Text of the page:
The end of another lovely rainy day here in Buenos Aires.
I don't know about you, but I just love the rain! (It would have been lovely listening to it last night, waking up to it this morning, but for a car alarm that went off, honestly for about four hours just outside my window. I was ready to key a message into the guy's hood, but wasn't sure of the Spanish word for car alarm. So, I just stayed in bed, not sleeping.)
(I should have taken a picture of this on Valentine's day!)
Did you know that Argentina was the first country in Latin America to grant civil unions to homosexual couples? Since 2003, the city of Buenos Aires (and the province of Rio Negro) has been seen as an exemplar of modernity in South America, and the gay scene here is actually rather happening. This is not to say that tolerance has trickled down to every individual - it is still a very machoistic country, after all. But at least on paper, gays can get some tax, health insurance, and deathbed rights.
The interesting thing is, this law has actually benefitted more hetersexual couples than homosexual ones. Before its passing, there was no alternative to a religious ceremony, non-catholics were pretty much out of luck. Now more couples choose a civil ceremony over a religious one (this is not a very church-going nation).
This sign is advertising someone who will do the paperwork for a civil union. These ads are everywhere along the train tracks, for some reason.
Since technically the party started late Saturday night, and ended early Sunday morning, I believe that two carnaval pictures are in order. Besides, look at this costume! Isn't it amazing? Some of them were so big, and so beautiful, and clearly must have taken months to create.
EDIT: By the way, Ryan had a schwack of wonderful pictures of all three carnaval celebrations we saw. (Well, he saw three, I only saw two.) Check them out at: http://www.flickr.com/photos/birdseyeview/sets/72157594562910676/
Today Ryan and I got up unbelievable early to take a bus to the city of Gualeguaychu, a few hours away from BsAs, to see the biggest carnaval in Argentina. (I'm not sure, but maybe the third biggest on the continent, after Rio de Janiero, Brasil, and Montevideo, Uruguay.)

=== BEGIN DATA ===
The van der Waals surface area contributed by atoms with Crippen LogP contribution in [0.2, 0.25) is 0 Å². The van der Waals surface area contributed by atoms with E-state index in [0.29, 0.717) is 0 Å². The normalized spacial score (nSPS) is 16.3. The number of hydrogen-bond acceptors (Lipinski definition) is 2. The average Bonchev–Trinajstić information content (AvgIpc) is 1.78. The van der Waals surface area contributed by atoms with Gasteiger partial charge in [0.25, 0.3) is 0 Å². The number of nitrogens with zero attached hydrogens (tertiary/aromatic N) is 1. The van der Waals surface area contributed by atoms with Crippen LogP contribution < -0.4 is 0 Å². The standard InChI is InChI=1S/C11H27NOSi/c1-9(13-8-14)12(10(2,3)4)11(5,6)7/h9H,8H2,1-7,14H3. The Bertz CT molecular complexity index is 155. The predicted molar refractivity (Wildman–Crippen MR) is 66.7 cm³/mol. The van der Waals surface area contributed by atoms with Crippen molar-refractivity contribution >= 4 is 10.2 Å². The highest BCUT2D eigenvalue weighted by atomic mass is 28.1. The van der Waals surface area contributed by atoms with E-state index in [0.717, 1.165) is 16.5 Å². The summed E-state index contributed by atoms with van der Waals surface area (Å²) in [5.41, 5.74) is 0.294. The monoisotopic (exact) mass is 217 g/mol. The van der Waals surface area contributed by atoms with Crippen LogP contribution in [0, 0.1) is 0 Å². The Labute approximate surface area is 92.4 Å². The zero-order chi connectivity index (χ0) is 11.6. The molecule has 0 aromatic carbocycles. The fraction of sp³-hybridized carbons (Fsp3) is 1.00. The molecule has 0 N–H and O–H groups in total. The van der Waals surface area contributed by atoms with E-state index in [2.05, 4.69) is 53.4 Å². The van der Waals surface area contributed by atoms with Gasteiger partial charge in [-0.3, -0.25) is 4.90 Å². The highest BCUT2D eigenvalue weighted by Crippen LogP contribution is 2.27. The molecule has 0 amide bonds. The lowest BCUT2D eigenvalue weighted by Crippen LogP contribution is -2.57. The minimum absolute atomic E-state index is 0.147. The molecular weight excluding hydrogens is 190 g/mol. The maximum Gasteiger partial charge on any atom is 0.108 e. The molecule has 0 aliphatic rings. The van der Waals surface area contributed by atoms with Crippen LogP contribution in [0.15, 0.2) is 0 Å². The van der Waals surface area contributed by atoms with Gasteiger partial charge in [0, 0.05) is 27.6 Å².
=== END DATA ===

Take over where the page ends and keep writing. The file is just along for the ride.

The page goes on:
One of our students dances in the parade (although we didn't see him) so we got marvelous seats, second row center, in the auditorium through which the parade runs. The costumes were amazing, huge and elaborate. The theme was fairy tales or imagination or something, and many clubs were done up as fantasical creatures or characters from old stories.
The place was packed, and this is one of the last weekends it is going on. They have been dancing every Saturday since January 6th, and still every seat was full. In fact, the row in front of us was particularly full, holding about twice as many people as there were seats. We happened to be right behind a group of rowdy drunk people, who were standing on the chairs, jumping, and singing. This required us to stand on our chairs, in turn, to be able to see anything, and the people behind us, and so on. They were quite friendly though, offering us beer throughout the evening, and quite curious about the foreigners. I think they were happy to find one who spoke Spanish, and could answer some questions!
One word about the costumes. There were lots and lots of busty girls in thongs and nipple-stickers, shaking their bums all over the place. And of course, the men were in general more covered-up than the women. (You're never going to break that rule, it seems.) But it was rather refreshing to see that most of the men were also in revealing costumes, that they too were being shown off, and showing off. There was a little more equality in the amount of skin shown than I had expected.
This is a little Buenos Aires tradition that I love. Sometimes you will see these painted banners on the smaller streets, wishing someone in the neighborhood a happy birthday, anniversary, or good luck. This one says "Gaby, I love you madly." It's a neat way to involve the community in the celebrations, to announce to the world your happiness, to really get someone's attention. It reminds me of the "So-and-so, I love you" graffiti sprayed onto overpasses in Detroit, but so much nicer.